Athletic trainers, physical therapists and other allied health care professionals need to be cognizant of the differential diagnoses for injuries in order to be able to identify, refer, treat and return to play for each specific case. An interdisciplinary team cohesively networks to improve the outcome of patient care as these professionals work together to accurately diagnose, treat – including surgical interventions and rehabilitate and recondition patients to return to activity/sport. Treatment plans, appropriate referral strategies, understanding of surgical techniques, nutrition services and prevention and reconditioning programs are all key components to individualized plans of care.
References: will be on presentation slides
PowerPoint/Google Slides will be available for all attendees on the AMP website: www.ampmontana.com
Speakers will disclose any conflicts of interest during their presentation and abide by Copyright law (see www.copyright.gov).
Educational Gap for: Title: Emotional Intelligence and Why it is Important for Sports Medicine Providers
Athletic Trainers (ATs) frequently find themselves working in highly emotional situations. These situations range from telling coaches that their star players are done for the season to helping athletes cope with the loss of their identity when they are no longer able to participate. Emotions run high on and off the sports field or court. ATs must be able to perceive, manage, and understand emotions as well as utilize emotions to guide thoughts and actions. In other words, ATs must possess emotional intelligence (EI) which Salovey and Mayer (1990) in their groundbreaking work defined as “the ability to monitor one’s own and others’ feelings and emotions, to discriminate among them and to use this information to guide one’s thinking and actions” (p. 189).While other healthcare fields have researched the impact of EI, the issue has not been adequately researched in the athletic training context. EI is a necessary part of the skills, knowledge, and abilities of ATs. According to McCloughen and Foster, “EI is a key component of effective leadership, a mediator of the stress response, an influential component of inter-disciplinary teamwork and potential remedy for deficient communication” (2018, p. 2705). Yet without sufficient research regarding EI in athletic training, it remains unknown as to what level of Emotional Intelligence Athletic Trainers tend to possess and what, if any, correlation exist between EI and the experience, age, and biological sex of ATs (Jessen, 2017).In addition to patient outcomes, high EI benefits the healthcare providers directly. EI is related to the ability to communicate as well as the ability to manage stress. Some studies have even shown an inverse relationship between EI and burnout. Despite the importance of EI in healthcare, there is no published research regarding EI in athletic training, a field that deals directly with emotions on a daily basis. By assessing the EI of experienced athletic trainers and comparing it with that of students entering the profession, patterns can be identified. Previous studies indicated individuals can develop and improve their EI.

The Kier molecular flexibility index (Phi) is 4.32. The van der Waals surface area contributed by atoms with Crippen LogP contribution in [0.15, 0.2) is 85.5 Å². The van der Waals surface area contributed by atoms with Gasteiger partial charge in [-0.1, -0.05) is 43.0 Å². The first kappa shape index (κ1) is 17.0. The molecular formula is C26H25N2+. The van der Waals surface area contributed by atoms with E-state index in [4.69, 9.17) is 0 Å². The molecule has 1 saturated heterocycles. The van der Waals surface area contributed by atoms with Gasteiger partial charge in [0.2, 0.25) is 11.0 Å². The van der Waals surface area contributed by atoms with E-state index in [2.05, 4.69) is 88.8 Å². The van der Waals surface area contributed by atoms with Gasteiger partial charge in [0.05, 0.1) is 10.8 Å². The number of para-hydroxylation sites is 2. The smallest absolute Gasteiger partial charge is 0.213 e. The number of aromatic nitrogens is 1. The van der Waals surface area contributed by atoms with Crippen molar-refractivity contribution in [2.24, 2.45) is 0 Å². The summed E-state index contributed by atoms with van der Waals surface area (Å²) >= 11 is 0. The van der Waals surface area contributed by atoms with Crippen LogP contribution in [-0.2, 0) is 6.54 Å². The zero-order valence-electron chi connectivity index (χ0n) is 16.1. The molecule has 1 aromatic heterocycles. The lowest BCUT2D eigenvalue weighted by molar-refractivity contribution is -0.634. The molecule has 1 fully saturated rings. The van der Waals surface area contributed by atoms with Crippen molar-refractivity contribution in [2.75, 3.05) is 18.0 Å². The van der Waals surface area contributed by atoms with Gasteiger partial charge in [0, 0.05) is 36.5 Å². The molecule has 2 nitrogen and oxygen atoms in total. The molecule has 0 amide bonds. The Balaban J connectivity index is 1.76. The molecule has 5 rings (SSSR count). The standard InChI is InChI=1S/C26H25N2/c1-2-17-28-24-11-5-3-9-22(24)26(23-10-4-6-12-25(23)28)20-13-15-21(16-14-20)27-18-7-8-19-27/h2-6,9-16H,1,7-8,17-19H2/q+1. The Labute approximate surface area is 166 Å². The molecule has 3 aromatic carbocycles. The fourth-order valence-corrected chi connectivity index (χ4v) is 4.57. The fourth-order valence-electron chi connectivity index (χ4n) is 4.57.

References for above:
Jessen, J. L. (2017). Lived Experiences and Insight on Development of Emotional Intelligence in Professional Nursing Practice. College of Saint Mary.
McCloughen, A., & Foster, K. (2018). Nursing and Pharmacy Students Use of Emotionally Intelligent Behaviours to Manage Challenging Interpersonal Situations with Staff During Clinical Placement: A Qualitative Study. Journal of Clinical Nursing, 27, 2699-2709.
Salovey, P., & Mayer, J. D. (1990). Emotional Intelligence. Imagination, Cognition and Personality, 9(3), 185-211.
- Following this presentation, attendees will be able to list the four branches of Emotional Intelligence (EI).
- Following this presentation, attendees will be able to explain the importance of EI within sports medicine.
- Following this presentation, attendees will be able to assess EI using the Schutte Self Report Emotional Intelligence Test (SSEIT).
NSCA Credits: Pending Approval.